“The dark tunnel that I was in for so long; I’m starting to see the light at the end of it,” says Nicole, a participant in an arts-documentary project about the social stigma attached to addiction to crystal methamphetamine, also known as ‘ice’.
Called On Thin Ice, the upcoming exhibition at the Tuggeranong Arts Centre is a collaboration between journalist and author Ginger Gorman, photographers Hilary Wardhaugh and Martin Ollman, sculptor Tom Buckland and printmaker Jess Higgins.
“I’m making the choice to make a change and I’ve never done that before,” says Mitchell, another of the participants.
“It’s really f—— hard, but it can get better,” says Ann, 38.
Working closely with participants, the project tells the stories of six Canberrans whose experiences with ice addiction and recovery have been captured in the exhibition.
The project uses a number of different images, text, sound and installation.
Social justice journalist Ginger Gorman told Region Media the exhibition goes beyond headlines and stereotypes, such as “meth crisis” and “ice epidemic”.
Ms Gorman said empowering individuals to tell their own stories of pain, trauma, loss and isolation, but also stories of hope and of healing was a highly emotive experience.
“I cried in every one of these interviews and I hope that when you read these stories and see these images and artworks, you will be moved, too,” Mr Gorman said.
“We aren’t trying to avoid the personal and community destruction caused by this highly addictive drug. But we are asking the public to please stop stigmatising users and see them as people first before anything else. Listen to their stories. Engage with the faces and hearts of people who use ice. They are people just like you and me.”
The project is also seeking community support to fund the design and printing of a high-quality catalogue to accompany the exhibition and to preserve the participants’ stories in full. Donations can be made here.
Tuggeranong Arts Centre CEO Rauny Worm said the catalogue will also be an important resource to support the development of a regional tour of the exhibition in 2020-2021.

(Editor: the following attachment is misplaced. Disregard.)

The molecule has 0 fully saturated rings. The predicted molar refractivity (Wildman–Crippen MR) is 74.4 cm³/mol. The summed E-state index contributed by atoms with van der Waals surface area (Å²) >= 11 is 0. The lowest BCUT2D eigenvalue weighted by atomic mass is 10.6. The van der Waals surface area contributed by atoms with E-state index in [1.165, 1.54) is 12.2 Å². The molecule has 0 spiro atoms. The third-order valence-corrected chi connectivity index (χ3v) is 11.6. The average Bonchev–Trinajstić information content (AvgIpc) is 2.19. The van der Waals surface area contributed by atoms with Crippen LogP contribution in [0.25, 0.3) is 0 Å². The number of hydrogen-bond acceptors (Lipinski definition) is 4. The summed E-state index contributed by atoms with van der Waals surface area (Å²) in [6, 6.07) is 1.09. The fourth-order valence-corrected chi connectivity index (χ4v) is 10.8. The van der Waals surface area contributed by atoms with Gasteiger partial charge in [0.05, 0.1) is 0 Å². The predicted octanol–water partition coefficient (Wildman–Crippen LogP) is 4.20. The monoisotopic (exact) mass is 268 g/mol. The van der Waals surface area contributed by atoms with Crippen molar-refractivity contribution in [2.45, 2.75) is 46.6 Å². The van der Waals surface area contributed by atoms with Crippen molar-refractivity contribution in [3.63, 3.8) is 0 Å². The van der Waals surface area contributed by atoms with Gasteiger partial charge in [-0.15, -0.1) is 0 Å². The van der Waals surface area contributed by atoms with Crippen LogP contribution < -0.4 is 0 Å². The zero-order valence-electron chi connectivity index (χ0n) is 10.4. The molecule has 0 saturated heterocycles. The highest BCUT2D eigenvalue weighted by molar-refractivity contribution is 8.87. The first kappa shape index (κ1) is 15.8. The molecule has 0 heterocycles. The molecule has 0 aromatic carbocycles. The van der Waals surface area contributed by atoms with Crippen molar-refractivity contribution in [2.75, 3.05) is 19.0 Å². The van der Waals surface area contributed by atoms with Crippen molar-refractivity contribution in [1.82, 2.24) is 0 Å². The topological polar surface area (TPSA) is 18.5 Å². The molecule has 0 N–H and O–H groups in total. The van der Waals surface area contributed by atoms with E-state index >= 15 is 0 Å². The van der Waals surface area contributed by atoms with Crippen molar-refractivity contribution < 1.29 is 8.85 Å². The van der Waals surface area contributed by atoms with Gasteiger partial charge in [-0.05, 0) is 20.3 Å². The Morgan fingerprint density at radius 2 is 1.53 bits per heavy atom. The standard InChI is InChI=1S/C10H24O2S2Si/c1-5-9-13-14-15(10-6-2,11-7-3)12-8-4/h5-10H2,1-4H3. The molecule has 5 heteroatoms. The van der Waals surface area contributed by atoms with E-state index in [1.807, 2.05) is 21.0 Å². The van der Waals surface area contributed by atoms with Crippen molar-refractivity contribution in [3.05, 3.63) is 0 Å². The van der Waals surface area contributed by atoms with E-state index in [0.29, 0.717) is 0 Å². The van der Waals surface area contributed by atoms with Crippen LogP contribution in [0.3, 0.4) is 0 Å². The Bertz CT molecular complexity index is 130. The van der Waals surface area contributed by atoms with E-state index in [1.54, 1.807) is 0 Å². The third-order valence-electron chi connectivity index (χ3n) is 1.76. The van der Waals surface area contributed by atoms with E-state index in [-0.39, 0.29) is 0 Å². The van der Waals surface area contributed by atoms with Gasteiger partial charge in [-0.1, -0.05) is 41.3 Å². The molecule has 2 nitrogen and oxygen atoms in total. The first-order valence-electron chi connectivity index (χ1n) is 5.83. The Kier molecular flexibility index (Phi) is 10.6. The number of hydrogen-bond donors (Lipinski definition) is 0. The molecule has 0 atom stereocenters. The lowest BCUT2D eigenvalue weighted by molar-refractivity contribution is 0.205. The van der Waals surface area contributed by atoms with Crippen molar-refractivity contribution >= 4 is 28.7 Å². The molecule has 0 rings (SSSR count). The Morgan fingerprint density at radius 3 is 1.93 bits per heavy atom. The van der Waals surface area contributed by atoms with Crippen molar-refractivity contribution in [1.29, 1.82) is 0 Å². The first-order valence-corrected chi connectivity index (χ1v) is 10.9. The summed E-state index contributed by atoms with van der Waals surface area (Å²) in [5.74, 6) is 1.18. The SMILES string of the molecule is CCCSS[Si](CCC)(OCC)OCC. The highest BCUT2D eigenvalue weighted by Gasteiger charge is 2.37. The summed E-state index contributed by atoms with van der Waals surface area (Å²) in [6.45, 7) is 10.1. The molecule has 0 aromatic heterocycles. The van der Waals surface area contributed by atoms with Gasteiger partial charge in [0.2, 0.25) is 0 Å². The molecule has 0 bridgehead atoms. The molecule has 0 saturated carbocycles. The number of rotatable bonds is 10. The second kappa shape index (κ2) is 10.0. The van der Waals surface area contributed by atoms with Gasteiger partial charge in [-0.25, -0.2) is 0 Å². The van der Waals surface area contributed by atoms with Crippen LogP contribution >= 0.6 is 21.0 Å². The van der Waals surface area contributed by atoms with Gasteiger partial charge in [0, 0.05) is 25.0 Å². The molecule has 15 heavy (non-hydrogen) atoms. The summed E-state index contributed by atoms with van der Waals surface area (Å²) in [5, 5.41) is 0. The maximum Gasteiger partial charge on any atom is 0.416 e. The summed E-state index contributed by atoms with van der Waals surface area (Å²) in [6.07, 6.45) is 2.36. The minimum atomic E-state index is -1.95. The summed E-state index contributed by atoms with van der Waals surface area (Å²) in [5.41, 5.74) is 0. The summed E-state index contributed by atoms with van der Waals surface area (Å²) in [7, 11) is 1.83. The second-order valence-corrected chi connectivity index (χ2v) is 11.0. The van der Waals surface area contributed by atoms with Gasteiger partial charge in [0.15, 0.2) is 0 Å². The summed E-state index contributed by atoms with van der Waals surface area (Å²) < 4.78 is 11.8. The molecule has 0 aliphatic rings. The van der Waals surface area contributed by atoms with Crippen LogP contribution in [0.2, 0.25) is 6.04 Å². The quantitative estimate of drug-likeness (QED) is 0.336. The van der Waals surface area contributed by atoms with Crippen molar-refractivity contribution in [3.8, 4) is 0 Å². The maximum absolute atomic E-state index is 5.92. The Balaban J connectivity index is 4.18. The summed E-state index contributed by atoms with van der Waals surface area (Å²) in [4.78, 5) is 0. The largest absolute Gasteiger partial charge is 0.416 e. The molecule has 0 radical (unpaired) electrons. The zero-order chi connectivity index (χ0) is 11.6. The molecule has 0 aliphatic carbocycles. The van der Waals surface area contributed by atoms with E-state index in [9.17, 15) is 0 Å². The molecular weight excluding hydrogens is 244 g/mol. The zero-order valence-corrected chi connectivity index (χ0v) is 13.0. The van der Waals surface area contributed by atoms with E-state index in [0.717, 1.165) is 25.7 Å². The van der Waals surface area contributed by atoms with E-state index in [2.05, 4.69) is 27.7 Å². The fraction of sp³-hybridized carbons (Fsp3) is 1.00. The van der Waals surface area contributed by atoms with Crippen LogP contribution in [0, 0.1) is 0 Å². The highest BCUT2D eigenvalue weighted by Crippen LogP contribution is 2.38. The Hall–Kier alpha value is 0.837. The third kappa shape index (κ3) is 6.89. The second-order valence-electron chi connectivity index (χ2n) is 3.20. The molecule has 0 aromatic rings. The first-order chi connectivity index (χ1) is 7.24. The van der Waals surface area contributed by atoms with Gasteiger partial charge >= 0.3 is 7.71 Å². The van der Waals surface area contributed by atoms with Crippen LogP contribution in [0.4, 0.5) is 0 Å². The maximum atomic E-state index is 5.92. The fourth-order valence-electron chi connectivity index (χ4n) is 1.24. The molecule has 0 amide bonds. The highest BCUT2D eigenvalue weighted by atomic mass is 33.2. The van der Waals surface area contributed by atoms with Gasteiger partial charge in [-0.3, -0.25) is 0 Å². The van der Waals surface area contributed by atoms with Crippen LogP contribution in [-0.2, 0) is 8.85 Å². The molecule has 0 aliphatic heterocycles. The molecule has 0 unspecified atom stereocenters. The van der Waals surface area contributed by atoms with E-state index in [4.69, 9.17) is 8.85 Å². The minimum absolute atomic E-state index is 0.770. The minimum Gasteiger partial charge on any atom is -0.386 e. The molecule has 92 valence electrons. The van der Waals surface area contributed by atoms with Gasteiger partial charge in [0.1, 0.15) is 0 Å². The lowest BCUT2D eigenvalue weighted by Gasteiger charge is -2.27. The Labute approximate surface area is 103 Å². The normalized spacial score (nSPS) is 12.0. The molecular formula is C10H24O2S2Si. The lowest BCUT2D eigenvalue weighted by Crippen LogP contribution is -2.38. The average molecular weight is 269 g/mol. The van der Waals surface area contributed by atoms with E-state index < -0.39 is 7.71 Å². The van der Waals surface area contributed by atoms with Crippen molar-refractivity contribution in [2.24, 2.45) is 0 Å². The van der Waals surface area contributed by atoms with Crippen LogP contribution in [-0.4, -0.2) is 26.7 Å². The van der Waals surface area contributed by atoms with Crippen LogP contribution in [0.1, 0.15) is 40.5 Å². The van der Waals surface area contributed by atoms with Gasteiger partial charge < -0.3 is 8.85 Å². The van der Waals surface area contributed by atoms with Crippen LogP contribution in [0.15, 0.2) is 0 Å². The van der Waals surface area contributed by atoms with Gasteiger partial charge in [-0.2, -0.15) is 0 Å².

Ms Worm also hopes the exhibition brings a more empathetic view of the way society judges people with addictions.
“People with addictions are part of our community. The stigma and isolation too often placed on them only makes the arduous journey to recovery more difficult,” said Ms Worm.
“By sharing these stories, we hope to use the arts to encourage empathy in the broader community and to promote recovery as a supported, collective effort.”
Ms Gorman said a key part of the effort behind the exhibition has been the support of Amanda and Daniel Ross from the Salvation Army Recovery Centre in Fyshwick.
“They have embraced us with open arms and are the reason the project is so powerful,” she said.
Ms Gorman said that compared to other drugs, relatively few Australians use ice, but we can’t ignore the impact it is having, particularly in rural communities.
“What we do know is that the use of ice in rural communities is much higher than in other areas of the country. Some evidence also suggests that among the people who are using, the harms are increasing.
“As Paul, one of the participants in the project said to me, ‘You don’t wake up one day and decide to become a drug addict’.
“The brave people in our project have backstories of childhood and intergenerational trauma. Life has thrown terrible things in their path, like domestic violence, medical trauma and poverty. And drugs have become a way to cope.
“Addiction is a disease and these folk are fighting with all their hearts to get better. These are human stories of hope and courage.”